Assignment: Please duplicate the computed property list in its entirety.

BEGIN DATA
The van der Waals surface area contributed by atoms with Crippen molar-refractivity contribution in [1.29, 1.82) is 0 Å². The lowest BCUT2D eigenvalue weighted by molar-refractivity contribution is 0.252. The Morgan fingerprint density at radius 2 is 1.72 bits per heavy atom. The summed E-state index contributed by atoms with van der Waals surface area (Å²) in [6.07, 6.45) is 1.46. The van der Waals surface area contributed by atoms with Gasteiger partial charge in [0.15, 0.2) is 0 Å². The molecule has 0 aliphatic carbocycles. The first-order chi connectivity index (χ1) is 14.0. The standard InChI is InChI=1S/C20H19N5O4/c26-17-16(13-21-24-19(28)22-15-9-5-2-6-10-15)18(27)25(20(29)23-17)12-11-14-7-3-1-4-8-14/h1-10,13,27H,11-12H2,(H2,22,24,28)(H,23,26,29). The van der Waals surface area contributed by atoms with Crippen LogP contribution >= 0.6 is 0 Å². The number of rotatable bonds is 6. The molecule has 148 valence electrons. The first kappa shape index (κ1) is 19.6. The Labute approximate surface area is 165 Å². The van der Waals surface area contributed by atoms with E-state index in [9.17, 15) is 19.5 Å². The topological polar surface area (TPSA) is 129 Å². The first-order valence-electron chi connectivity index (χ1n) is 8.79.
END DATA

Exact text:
The van der Waals surface area contributed by atoms with Crippen molar-refractivity contribution in [1.29, 1.82) is 0 Å². The lowest BCUT2D eigenvalue weighted by molar-refractivity contribution is 0.252. The Morgan fingerprint density at radius 2 is 1.72 bits per heavy atom. The summed E-state index contributed by atoms with van der Waals surface area (Å²) in [6.07, 6.45) is 1.46. The van der Waals surface area contributed by atoms with Gasteiger partial charge in [0.15, 0.2) is 0 Å². The molecule has 0 aliphatic carbocycles. The first-order chi connectivity index (χ1) is 14.0. The standard InChI is InChI=1S/C20H19N5O4/c26-17-16(13-21-24-19(28)22-15-9-5-2-6-10-15)18(27)25(20(29)23-17)12-11-14-7-3-1-4-8-14/h1-10,13,27H,11-12H2,(H2,22,24,28)(H,23,26,29). The van der Waals surface area contributed by atoms with Crippen LogP contribution >= 0.6 is 0 Å². The number of rotatable bonds is 6. The molecule has 148 valence electrons. The first kappa shape index (κ1) is 19.6. The Labute approximate surface area is 165 Å². The van der Waals surface area contributed by atoms with E-state index in [9.17, 15) is 19.5 Å². The topological polar surface area (TPSA) is 129 Å². The first-order valence-electron chi connectivity index (χ1n) is 8.79.